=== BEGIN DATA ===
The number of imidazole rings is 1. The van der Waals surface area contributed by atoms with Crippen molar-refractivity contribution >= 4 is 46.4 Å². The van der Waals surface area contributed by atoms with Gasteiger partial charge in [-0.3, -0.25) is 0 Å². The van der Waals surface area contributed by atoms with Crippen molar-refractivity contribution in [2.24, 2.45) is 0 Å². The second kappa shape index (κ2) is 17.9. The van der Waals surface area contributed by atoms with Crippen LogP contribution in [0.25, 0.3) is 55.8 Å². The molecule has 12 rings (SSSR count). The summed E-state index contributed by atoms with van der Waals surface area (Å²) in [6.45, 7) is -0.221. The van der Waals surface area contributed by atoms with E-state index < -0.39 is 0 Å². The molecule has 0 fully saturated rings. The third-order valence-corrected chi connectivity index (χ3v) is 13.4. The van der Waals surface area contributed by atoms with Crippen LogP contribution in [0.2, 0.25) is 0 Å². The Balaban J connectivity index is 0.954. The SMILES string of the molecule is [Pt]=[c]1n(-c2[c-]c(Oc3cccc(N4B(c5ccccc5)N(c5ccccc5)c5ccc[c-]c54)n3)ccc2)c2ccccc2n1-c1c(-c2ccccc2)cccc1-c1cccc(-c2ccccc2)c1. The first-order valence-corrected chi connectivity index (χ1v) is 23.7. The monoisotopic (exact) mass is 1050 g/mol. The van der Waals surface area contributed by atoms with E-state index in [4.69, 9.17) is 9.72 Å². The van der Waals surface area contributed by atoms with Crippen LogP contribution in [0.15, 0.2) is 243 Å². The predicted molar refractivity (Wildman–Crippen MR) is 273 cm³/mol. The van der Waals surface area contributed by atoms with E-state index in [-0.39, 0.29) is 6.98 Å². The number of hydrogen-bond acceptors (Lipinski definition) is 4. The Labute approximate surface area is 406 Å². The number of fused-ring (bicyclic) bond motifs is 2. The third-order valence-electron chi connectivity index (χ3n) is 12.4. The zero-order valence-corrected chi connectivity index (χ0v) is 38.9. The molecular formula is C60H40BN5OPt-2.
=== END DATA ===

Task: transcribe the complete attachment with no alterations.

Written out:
The number of imidazole rings is 1. The van der Waals surface area contributed by atoms with Crippen molar-refractivity contribution >= 4 is 46.4 Å². The van der Waals surface area contributed by atoms with Gasteiger partial charge in [-0.3, -0.25) is 0 Å². The van der Waals surface area contributed by atoms with Crippen molar-refractivity contribution in [2.24, 2.45) is 0 Å². The second kappa shape index (κ2) is 17.9. The van der Waals surface area contributed by atoms with Crippen LogP contribution in [0.25, 0.3) is 55.8 Å². The molecule has 12 rings (SSSR count). The summed E-state index contributed by atoms with van der Waals surface area (Å²) in [6.45, 7) is -0.221. The van der Waals surface area contributed by atoms with E-state index < -0.39 is 0 Å². The molecule has 0 fully saturated rings. The third-order valence-corrected chi connectivity index (χ3v) is 13.4. The van der Waals surface area contributed by atoms with Crippen LogP contribution in [0.2, 0.25) is 0 Å². The Balaban J connectivity index is 0.954. The SMILES string of the molecule is [Pt]=[c]1n(-c2[c-]c(Oc3cccc(N4B(c5ccccc5)N(c5ccccc5)c5ccc[c-]c54)n3)ccc2)c2ccccc2n1-c1c(-c2ccccc2)cccc1-c1cccc(-c2ccccc2)c1. The first-order valence-corrected chi connectivity index (χ1v) is 23.7. The monoisotopic (exact) mass is 1050 g/mol. The van der Waals surface area contributed by atoms with E-state index in [4.69, 9.17) is 9.72 Å². The van der Waals surface area contributed by atoms with Crippen LogP contribution in [0.15, 0.2) is 243 Å². The predicted molar refractivity (Wildman–Crippen MR) is 273 cm³/mol. The van der Waals surface area contributed by atoms with E-state index in [-0.39, 0.29) is 6.98 Å². The number of hydrogen-bond acceptors (Lipinski definition) is 4. The Labute approximate surface area is 406 Å². The number of fused-ring (bicyclic) bond motifs is 2. The third-order valence-electron chi connectivity index (χ3n) is 12.4. The zero-order valence-corrected chi connectivity index (χ0v) is 38.9. The molecular formula is C60H40BN5OPt-2.